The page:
Zeal and Knowledge
by Jacob Hudgins
“For I bear them witness that they have a zeal for God, but not according to knowledge”(Rom 10:2)
The Jews of Paul’s day had a passion for God, but they failed to understand His will. “For being ignorant of the righteousness of God, and seeking to establish their own, they did not submit to God’s righteousness”(Rom 10:3). These two attributes—zeal and knowledge—help us to break down all people into four categories.
Some have no zeal and no knowledge. They don’t know and they don’t care. They may have a passion for many other things—cars, shopping, music—but God doesn’t make the cut. As a result, spiritual discussion and Bible teaching are so tedious to them that they’ll get angry with those who try to help them.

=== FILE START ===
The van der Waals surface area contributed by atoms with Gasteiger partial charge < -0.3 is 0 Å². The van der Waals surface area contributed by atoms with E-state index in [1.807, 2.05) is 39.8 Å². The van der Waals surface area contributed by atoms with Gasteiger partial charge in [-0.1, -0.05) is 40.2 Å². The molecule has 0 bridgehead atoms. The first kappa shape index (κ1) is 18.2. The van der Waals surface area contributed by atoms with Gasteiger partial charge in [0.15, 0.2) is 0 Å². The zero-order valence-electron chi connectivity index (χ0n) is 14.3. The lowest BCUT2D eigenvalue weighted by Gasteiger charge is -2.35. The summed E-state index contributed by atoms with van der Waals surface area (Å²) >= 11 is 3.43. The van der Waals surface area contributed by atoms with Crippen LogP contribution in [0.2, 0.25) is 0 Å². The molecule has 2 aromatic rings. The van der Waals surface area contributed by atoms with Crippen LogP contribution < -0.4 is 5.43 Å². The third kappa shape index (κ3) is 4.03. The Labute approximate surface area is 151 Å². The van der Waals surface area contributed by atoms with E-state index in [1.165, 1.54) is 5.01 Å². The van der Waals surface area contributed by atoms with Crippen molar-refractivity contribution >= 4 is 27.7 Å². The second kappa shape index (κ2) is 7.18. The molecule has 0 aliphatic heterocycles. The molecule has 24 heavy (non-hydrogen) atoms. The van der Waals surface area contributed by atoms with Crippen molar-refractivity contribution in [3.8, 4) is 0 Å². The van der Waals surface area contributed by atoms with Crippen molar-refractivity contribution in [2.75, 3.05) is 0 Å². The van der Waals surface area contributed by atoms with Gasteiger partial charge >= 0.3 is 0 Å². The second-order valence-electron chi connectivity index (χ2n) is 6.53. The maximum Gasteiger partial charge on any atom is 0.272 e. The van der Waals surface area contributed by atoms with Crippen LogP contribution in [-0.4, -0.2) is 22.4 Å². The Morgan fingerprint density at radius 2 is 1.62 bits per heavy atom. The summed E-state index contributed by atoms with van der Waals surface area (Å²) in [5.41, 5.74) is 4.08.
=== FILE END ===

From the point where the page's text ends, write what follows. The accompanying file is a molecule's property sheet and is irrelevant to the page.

Some have zeal but no knowledge. These are the Jews of our text—and countless other well-meaning people who passionately believe something that is wrong. Paul wrote of his days in Judaism: “as to zeal, a persecutor of the church”(Phil 3:6). He was going a thousand miles an hour in the wrong direction.
Some have knowledge but no zeal. They have the information, but it triggers no enthusiasm in them. “So, because you are lukewarm, and neither hot nor cold, I will spit you out of my mouth”(Rev 3:16). This group shows us that simply mastering the facts of the gospel and doctrinal truth is not enough. God wants us to care!
Some have knowledge and zeal. Apollos was a man “fervent in spirit”(Acts 18:25), but with incomplete knowledge. Yet when he learned “the way of God more accurately”(Acts 18:26), he “powerfully refuted the Jews in public, showing by the Scriptures that the Christ was Jesus”(Acts 18:28). God can use those who have both knowledge and zeal in a powerful way.
Where do you fit? Do you know God’s truth? Do you care about God’s things?